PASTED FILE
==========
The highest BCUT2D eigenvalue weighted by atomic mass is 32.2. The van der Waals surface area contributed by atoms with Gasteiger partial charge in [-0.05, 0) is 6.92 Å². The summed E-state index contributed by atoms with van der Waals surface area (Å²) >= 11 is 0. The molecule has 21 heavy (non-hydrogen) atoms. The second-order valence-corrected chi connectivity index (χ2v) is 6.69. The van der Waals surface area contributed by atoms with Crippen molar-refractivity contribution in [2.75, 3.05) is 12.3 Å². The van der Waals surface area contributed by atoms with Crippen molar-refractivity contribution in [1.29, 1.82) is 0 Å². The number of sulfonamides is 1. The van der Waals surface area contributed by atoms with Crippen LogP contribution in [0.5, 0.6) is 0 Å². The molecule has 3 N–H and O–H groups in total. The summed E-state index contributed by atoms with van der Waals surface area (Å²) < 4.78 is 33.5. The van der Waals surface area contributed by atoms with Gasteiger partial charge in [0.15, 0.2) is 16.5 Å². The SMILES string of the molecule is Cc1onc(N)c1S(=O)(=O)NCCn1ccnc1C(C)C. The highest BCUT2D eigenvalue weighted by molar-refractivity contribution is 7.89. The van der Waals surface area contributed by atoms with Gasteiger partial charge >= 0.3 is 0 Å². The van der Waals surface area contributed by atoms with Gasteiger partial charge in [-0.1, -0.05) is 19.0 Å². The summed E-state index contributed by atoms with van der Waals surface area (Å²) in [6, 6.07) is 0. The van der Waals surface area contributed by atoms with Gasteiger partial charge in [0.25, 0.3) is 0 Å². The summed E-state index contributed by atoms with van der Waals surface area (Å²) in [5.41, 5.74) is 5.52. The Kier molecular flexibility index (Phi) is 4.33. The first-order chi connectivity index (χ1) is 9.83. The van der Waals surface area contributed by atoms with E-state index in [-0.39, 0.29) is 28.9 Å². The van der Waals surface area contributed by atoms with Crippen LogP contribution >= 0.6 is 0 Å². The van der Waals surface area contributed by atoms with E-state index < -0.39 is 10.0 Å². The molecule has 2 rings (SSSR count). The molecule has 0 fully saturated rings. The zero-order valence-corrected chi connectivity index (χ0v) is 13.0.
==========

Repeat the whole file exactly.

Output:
The highest BCUT2D eigenvalue weighted by atomic mass is 32.2. The van der Waals surface area contributed by atoms with Gasteiger partial charge in [-0.05, 0) is 6.92 Å². The summed E-state index contributed by atoms with van der Waals surface area (Å²) >= 11 is 0. The molecule has 21 heavy (non-hydrogen) atoms. The second-order valence-corrected chi connectivity index (χ2v) is 6.69. The van der Waals surface area contributed by atoms with Crippen molar-refractivity contribution in [2.75, 3.05) is 12.3 Å². The van der Waals surface area contributed by atoms with Crippen molar-refractivity contribution in [1.29, 1.82) is 0 Å². The number of sulfonamides is 1. The van der Waals surface area contributed by atoms with Crippen LogP contribution in [0.5, 0.6) is 0 Å². The molecule has 3 N–H and O–H groups in total. The summed E-state index contributed by atoms with van der Waals surface area (Å²) < 4.78 is 33.5. The van der Waals surface area contributed by atoms with Gasteiger partial charge in [0.15, 0.2) is 16.5 Å². The SMILES string of the molecule is Cc1onc(N)c1S(=O)(=O)NCCn1ccnc1C(C)C. The highest BCUT2D eigenvalue weighted by molar-refractivity contribution is 7.89. The van der Waals surface area contributed by atoms with Gasteiger partial charge >= 0.3 is 0 Å². The van der Waals surface area contributed by atoms with Gasteiger partial charge in [-0.1, -0.05) is 19.0 Å². The summed E-state index contributed by atoms with van der Waals surface area (Å²) in [6, 6.07) is 0. The van der Waals surface area contributed by atoms with Gasteiger partial charge in [0.25, 0.3) is 0 Å². The summed E-state index contributed by atoms with van der Waals surface area (Å²) in [5.41, 5.74) is 5.52. The Kier molecular flexibility index (Phi) is 4.33. The first-order chi connectivity index (χ1) is 9.83. The van der Waals surface area contributed by atoms with E-state index in [-0.39, 0.29) is 28.9 Å². The van der Waals surface area contributed by atoms with Crippen LogP contribution >= 0.6 is 0 Å². The van der Waals surface area contributed by atoms with E-state index < -0.39 is 10.0 Å². The molecule has 2 rings (SSSR count). The molecule has 0 fully saturated rings. The zero-order valence-corrected chi connectivity index (χ0v) is 13.0.